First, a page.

The lines of people queueing for food in Dublin are getting longer, claim several voluntary food tables and charities.
And the volunteers are united in calling for urgent supports, as it is getting harder and harder to deliver to Dublin families, pregnant women and refugees struggling to secure emergency accommodation.
For Diarmuid ‘Dougie’ MacDubhghlais who volunteers with Éire Nua Food Initiative which hosts two standalone food tables at the GPO twice a week, the demand for food and supplies is spiralling.
“I do two nights with Éire Nua and one with Grubs Up. We feed over 200 people a night, and there’s never enough. Remember there are so many other charities and voluntary soup kitchens and tables in Dublin city during the week.”
Dougie noted there has been an increase in refugees and asylum seekers also needing assistance.
“Some are living in tents waiting on emergency accommodation and have so little. Many come with Google translators and ask for shoes, toiletries, clothing and basic sanitary goods.
“They may be unable to eat certain dinners/meats owing to religious restrictions. We try to facilitate them with alternative snacks but it’s difficult to cater for all and the demand is growing. There are Dublin old age pensioners, single parents and refugees in the queue and it’s sad that we can’t always give the time to assist further or even just to have a friendly chat and show some compassion.”
Dougie noted that a group from Meath, Help Our Homeless, come up on Mondays now to distribute food at the GPO, and also on Thursdays. Finglas group Feed Our Homeless also carry out food outreach services throughout Dublin on Mondays and Thursdays, often up to 60 locations a night.
“On Tuesdays, it’s Grubs Up and after them, food is handed out by The Sikh Group. On Wednesday, there’s a new group Tidy Life on the scene; Friday it’s the Muslim Sisters of Éire and they’ve recently reported the huge challenges trying to feed women and children who should not be living on the street.”
“Along with The Lighthouse, Ocras Éire, A Lending Hand, there are at least two food services in the city every night along with the Liberty Soup Run (in the Liberties), a soup kitchen on Grafton Street – not forgetting registered charities and homeless services.
“How long more before the bubble bursts?” asked Dougie.
For Michéal MacLoughlainn, Chair of Ocras Éire and a volunteer with Empowering Communities, it’s appalling to see the basic need for food and general supports.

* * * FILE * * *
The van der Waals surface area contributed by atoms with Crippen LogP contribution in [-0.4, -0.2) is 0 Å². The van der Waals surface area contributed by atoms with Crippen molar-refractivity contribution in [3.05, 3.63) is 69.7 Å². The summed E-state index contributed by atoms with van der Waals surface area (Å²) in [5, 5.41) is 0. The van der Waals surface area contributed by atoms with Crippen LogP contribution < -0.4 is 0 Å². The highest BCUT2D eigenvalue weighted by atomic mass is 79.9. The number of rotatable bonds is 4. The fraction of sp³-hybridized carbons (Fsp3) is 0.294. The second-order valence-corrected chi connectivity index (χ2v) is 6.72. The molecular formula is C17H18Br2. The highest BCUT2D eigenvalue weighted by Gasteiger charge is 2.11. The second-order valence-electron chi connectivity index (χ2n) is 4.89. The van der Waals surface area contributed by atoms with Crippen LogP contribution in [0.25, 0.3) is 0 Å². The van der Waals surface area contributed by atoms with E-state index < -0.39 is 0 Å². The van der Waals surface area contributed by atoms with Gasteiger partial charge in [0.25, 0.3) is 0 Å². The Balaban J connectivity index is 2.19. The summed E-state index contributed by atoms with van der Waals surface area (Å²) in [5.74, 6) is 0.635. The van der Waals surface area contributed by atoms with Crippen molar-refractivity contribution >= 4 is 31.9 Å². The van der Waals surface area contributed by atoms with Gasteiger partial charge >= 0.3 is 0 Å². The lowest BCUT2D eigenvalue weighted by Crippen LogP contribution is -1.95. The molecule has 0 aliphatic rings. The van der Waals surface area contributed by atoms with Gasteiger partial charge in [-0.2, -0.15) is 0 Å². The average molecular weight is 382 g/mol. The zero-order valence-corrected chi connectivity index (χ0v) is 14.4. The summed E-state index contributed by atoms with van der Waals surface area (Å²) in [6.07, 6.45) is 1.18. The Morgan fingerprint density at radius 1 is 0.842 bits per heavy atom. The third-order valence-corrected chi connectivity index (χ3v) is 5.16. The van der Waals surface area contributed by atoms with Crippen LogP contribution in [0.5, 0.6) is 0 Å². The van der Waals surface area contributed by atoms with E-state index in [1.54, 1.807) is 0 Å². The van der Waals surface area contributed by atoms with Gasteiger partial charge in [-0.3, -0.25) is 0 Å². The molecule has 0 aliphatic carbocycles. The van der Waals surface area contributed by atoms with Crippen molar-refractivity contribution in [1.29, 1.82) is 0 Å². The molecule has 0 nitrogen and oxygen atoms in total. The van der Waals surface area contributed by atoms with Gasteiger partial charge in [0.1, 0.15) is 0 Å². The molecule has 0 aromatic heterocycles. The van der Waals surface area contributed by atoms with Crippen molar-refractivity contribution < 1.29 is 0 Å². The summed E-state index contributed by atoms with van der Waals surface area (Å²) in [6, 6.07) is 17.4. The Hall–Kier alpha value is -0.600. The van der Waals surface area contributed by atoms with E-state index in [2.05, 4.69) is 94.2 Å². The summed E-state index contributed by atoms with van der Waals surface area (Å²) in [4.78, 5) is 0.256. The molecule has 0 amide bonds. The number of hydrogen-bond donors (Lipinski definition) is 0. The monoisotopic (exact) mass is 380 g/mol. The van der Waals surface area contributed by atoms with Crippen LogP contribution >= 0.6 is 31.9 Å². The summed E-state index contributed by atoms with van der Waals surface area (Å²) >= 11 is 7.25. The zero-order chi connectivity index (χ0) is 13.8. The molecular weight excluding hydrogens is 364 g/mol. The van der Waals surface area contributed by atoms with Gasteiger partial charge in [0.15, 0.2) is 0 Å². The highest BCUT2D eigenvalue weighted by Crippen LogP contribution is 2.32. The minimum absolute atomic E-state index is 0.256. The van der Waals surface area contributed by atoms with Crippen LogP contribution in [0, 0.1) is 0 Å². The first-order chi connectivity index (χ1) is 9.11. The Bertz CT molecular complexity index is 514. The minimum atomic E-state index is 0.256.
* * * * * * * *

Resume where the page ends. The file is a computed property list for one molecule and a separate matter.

“We get a few texts every day for food, just food. We have a huge network of volunteers, some of whom work with other charities and food tables. It’s not just families in emergency accommodation (when they can get it) who need help.
“We are delivering food hampers to Dublin families with mortgages and growing bills. The bills in recent years are growing and getting harder to keep on top of. Sadly, for organisations and charities, it was easier to manage pre-Covid when donations were flying in. Now, the donations are drying up as businesses and people struggle, we often meet the need from our own pockets.”
Michéal noted there are now 80-90 refugees staying in anonymous accommodation who also need assistance. “Many were camped outside the iPASS offices previously but after the insidious right-wing attacks, they have been moved to a safe location by the Revolutionery Housing League (RHL). They too need toiletries, clothing, bedding and food, etc.
“Donations to Ocras Éire through our FB page are always welcome or contact 087 627 5647.”
Caoimhín, a volunteer with RHL, stated many of the asylum seekers are highly skilled people who can’t work for six months after arriving in Ireland.
“Contrary to right wing propaganda, they do want to work and to contribute to Irish society. People within the RHL accommodation are already doing community work with Dublin groups, i.e. tidy towns, The Red Cross and other charities. They are already giving to their adopted society.
“Some organisations ask for paperwork not raised yet, that’s an issue. They have electricity and running water provided in our RHL accommodation, but they don’t all have access to Wifi and technology. They are trying to progress their paperwork and to contribute to their respective Dublin communities.”
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